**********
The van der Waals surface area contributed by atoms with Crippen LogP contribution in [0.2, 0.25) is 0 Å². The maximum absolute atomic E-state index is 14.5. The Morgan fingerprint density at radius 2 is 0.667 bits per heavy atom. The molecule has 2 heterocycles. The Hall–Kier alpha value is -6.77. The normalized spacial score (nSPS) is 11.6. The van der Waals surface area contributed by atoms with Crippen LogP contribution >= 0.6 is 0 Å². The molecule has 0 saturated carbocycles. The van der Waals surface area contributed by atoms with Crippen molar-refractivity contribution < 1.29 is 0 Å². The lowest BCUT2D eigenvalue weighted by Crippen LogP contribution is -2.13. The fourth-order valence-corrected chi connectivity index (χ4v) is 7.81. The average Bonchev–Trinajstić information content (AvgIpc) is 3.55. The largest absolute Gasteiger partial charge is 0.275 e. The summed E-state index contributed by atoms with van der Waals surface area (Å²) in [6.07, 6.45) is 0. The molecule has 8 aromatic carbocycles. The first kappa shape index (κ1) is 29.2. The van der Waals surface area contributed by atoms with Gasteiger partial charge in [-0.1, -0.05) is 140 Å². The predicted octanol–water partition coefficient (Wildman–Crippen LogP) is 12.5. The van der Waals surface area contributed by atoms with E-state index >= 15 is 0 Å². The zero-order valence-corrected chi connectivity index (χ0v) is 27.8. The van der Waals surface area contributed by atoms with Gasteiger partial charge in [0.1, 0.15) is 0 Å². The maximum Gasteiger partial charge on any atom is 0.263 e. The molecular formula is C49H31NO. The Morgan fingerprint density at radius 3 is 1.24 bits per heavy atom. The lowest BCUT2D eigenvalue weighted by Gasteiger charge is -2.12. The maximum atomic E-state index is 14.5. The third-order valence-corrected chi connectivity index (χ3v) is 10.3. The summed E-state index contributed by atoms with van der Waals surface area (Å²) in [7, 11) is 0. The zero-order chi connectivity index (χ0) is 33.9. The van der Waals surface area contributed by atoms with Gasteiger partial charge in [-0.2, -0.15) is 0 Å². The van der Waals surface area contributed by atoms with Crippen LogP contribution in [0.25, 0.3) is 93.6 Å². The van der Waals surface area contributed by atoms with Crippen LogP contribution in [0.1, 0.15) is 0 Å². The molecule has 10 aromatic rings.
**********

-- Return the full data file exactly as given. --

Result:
The van der Waals surface area contributed by atoms with Crippen LogP contribution in [0.2, 0.25) is 0 Å². The maximum absolute atomic E-state index is 14.5. The Morgan fingerprint density at radius 2 is 0.667 bits per heavy atom. The molecule has 2 heterocycles. The Hall–Kier alpha value is -6.77. The normalized spacial score (nSPS) is 11.6. The van der Waals surface area contributed by atoms with Crippen LogP contribution >= 0.6 is 0 Å². The molecule has 0 saturated carbocycles. The van der Waals surface area contributed by atoms with Crippen molar-refractivity contribution < 1.29 is 0 Å². The lowest BCUT2D eigenvalue weighted by Crippen LogP contribution is -2.13. The fourth-order valence-corrected chi connectivity index (χ4v) is 7.81. The average Bonchev–Trinajstić information content (AvgIpc) is 3.55. The largest absolute Gasteiger partial charge is 0.275 e. The summed E-state index contributed by atoms with van der Waals surface area (Å²) in [6.07, 6.45) is 0. The molecule has 8 aromatic carbocycles. The first kappa shape index (κ1) is 29.2. The van der Waals surface area contributed by atoms with Gasteiger partial charge in [-0.1, -0.05) is 140 Å². The predicted octanol–water partition coefficient (Wildman–Crippen LogP) is 12.5. The van der Waals surface area contributed by atoms with E-state index >= 15 is 0 Å². The zero-order valence-corrected chi connectivity index (χ0v) is 27.8. The van der Waals surface area contributed by atoms with Gasteiger partial charge in [0.1, 0.15) is 0 Å². The maximum Gasteiger partial charge on any atom is 0.263 e. The molecular formula is C49H31NO. The Morgan fingerprint density at radius 3 is 1.24 bits per heavy atom. The lowest BCUT2D eigenvalue weighted by Gasteiger charge is -2.12. The maximum atomic E-state index is 14.5. The third-order valence-corrected chi connectivity index (χ3v) is 10.3. The summed E-state index contributed by atoms with van der Waals surface area (Å²) in [7, 11) is 0. The zero-order chi connectivity index (χ0) is 33.9. The van der Waals surface area contributed by atoms with Gasteiger partial charge in [-0.2, -0.15) is 0 Å². The van der Waals surface area contributed by atoms with Crippen LogP contribution in [0.25, 0.3) is 93.6 Å². The van der Waals surface area contributed by atoms with Crippen LogP contribution in [0.1, 0.15) is 0 Å². The molecule has 10 aromatic rings.